We were recently buying an apartment that had a fireplace built in it. In the process of applying for a bank loan we learned that fireplaces need to be registered legally to be used. That is a fact. The fireplace in the apartment was not registered. It had to be registered. Another fact. We had to decide whether to look for a new place or buy this one and invest resources (time, money) on the registration. We really liked the place and did not enjoy the idea of spending more time looking for another one (it had been over a year which was too long for us), so we decided to gather data on the specifics of fireplace registration. In the process we got a lot of opinions. Those who thought it will be a quick process. Those that thought that because the building is relatively new it should be an easy process. Those who had no idea but suggested we take it anyway. In the end we decided to draw two scenarios. One scenario assumed what it would cost to remove the fireplace if the registration did not go through because the place did not meet the legal requirements. The other scenario assumed the registration went forward but it took more time and money. This lead us to propose an amendment to the purchase contract where the seller would take the responsibility of registering the fireplace including the costs and procedures. An amount of money from the total sales price would be withheld for a period of time until this was achieved or otherwise return to us who would take care of the issue. With this decision we were setting clear what inputs we were ready to provide and what outcome we wanted: we end up with a registered fireplace sooner or later, and preferably without putting in too much time or money additional to those provided when buying the apartment.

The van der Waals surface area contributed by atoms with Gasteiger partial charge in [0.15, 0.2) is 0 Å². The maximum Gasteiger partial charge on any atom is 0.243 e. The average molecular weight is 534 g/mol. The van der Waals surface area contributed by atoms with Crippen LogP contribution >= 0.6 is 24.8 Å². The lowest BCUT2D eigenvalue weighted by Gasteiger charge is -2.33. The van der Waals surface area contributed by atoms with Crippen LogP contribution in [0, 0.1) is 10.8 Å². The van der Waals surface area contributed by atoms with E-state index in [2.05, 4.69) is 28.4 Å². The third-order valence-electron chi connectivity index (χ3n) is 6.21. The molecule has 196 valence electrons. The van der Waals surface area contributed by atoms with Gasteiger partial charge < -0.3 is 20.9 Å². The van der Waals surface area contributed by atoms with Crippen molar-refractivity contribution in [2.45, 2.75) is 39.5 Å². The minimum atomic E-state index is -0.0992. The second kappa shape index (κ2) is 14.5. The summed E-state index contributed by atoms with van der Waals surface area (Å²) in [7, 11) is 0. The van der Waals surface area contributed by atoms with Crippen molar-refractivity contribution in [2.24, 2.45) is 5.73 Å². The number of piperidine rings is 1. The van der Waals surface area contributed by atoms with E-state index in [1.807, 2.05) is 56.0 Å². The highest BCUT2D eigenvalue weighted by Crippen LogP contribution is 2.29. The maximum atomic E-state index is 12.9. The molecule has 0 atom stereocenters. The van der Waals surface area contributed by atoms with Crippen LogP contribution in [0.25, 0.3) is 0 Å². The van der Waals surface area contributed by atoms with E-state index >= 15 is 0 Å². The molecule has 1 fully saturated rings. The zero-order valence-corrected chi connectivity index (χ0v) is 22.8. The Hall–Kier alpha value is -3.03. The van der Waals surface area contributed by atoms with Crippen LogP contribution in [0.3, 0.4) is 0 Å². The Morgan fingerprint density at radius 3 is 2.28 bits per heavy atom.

It has been two months since we bought the place and over a month since we moved in. The fireplace registration is not yet done. The process has been longer and more complicated than everybody expected. Yet, we have not spent a single extra euro and only a small amount of time in signing papers or replying emails. We have not used the fireplace either, but that was not a priority for us. The time and money we have spent has gone to where we wanted it to: making the new place feel like home. We gathered facts and set the limits to the risks we wanted to take, and made decisions based on those two inputs. So far, no outcome, but a currently satisfying situation.

Finally, a more generic example applicable to work life

As I am in the job search mental state, here is a briefer example with that context in mind.

Say you are a company and you make the decision to hire someone. That will bring changes to the organization. Depending on how effective and efficient you want that person’s impact to be, you also have to decide how you onboard them. If you onboard them, you have to decide whether they are doing a good job or not. If you decide they are, you need to find a way to praise them and recognize them so they repeat the wanted behaviours. If they are not, you need to decide if you will support them in improving or part ways. Decision outcomes create new decisions to be made.

The same would apply if you are the person joining the organization. How will you prepare yourself? How will you change your plan as you learn about the new organization? How will you get feedback to understand if the expectations are being met? And so on.

For now, I decide to end this post. Again, if you have an opinion (or fact :)) about it, share away. I would be thrilled to hear different perspectives.

Happy Friday,
Maria 🌺

Originally published at https://marialasprilla.wordpress.com on October 28, 2022.

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Maria Lasprilla

Product Management, Personal Growth, Leadership. Living The Good Life.